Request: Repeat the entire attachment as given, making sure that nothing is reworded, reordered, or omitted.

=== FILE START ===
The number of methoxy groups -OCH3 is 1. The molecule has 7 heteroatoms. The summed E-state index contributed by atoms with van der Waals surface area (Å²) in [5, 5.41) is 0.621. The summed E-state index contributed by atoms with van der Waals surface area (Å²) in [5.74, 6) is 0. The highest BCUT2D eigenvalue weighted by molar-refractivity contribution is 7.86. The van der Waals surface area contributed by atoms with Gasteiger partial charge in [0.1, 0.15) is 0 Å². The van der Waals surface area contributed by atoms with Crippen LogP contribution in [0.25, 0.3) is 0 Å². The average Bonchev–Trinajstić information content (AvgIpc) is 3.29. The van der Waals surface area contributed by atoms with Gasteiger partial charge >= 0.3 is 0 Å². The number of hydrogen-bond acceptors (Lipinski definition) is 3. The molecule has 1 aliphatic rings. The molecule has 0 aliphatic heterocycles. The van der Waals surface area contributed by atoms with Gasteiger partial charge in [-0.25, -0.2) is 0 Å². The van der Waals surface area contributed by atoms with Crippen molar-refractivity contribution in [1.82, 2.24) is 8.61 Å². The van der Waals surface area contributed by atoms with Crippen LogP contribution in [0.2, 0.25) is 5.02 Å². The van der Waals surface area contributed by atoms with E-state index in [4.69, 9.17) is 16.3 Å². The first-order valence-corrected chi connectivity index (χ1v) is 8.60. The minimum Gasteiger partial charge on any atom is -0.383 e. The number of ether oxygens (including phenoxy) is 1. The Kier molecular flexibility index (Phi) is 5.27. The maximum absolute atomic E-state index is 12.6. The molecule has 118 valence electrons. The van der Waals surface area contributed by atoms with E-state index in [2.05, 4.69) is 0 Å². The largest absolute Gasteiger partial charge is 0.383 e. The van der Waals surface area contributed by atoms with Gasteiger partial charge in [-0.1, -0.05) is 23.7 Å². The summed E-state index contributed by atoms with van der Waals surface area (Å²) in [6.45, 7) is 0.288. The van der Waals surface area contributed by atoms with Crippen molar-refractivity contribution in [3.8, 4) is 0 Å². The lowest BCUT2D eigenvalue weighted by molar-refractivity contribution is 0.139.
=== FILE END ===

The number of methoxy groups -OCH3 is 1. The molecule has 7 heteroatoms. The summed E-state index contributed by atoms with van der Waals surface area (Å²) in [5, 5.41) is 0.621. The summed E-state index contributed by atoms with van der Waals surface area (Å²) in [5.74, 6) is 0. The highest BCUT2D eigenvalue weighted by molar-refractivity contribution is 7.86. The van der Waals surface area contributed by atoms with Gasteiger partial charge in [0.1, 0.15) is 0 Å². The van der Waals surface area contributed by atoms with Crippen LogP contribution in [0.25, 0.3) is 0 Å². The average Bonchev–Trinajstić information content (AvgIpc) is 3.29. The van der Waals surface area contributed by atoms with Gasteiger partial charge >= 0.3 is 0 Å². The number of hydrogen-bond acceptors (Lipinski definition) is 3. The molecule has 1 aliphatic rings. The molecule has 0 aliphatic heterocycles. The van der Waals surface area contributed by atoms with Gasteiger partial charge in [-0.25, -0.2) is 0 Å². The van der Waals surface area contributed by atoms with Crippen molar-refractivity contribution in [1.82, 2.24) is 8.61 Å². The van der Waals surface area contributed by atoms with Crippen LogP contribution in [0.2, 0.25) is 5.02 Å². The van der Waals surface area contributed by atoms with E-state index in [4.69, 9.17) is 16.3 Å². The first-order valence-corrected chi connectivity index (χ1v) is 8.60. The minimum Gasteiger partial charge on any atom is -0.383 e. The number of ether oxygens (including phenoxy) is 1. The Kier molecular flexibility index (Phi) is 5.27. The maximum absolute atomic E-state index is 12.6. The molecule has 118 valence electrons. The van der Waals surface area contributed by atoms with E-state index in [2.05, 4.69) is 0 Å². The largest absolute Gasteiger partial charge is 0.383 e. The van der Waals surface area contributed by atoms with Gasteiger partial charge in [-0.1, -0.05) is 23.7 Å². The summed E-state index contributed by atoms with van der Waals surface area (Å²) in [6.45, 7) is 0.288. The van der Waals surface area contributed by atoms with Crippen molar-refractivity contribution in [3.8, 4) is 0 Å². The lowest BCUT2D eigenvalue weighted by molar-refractivity contribution is 0.139.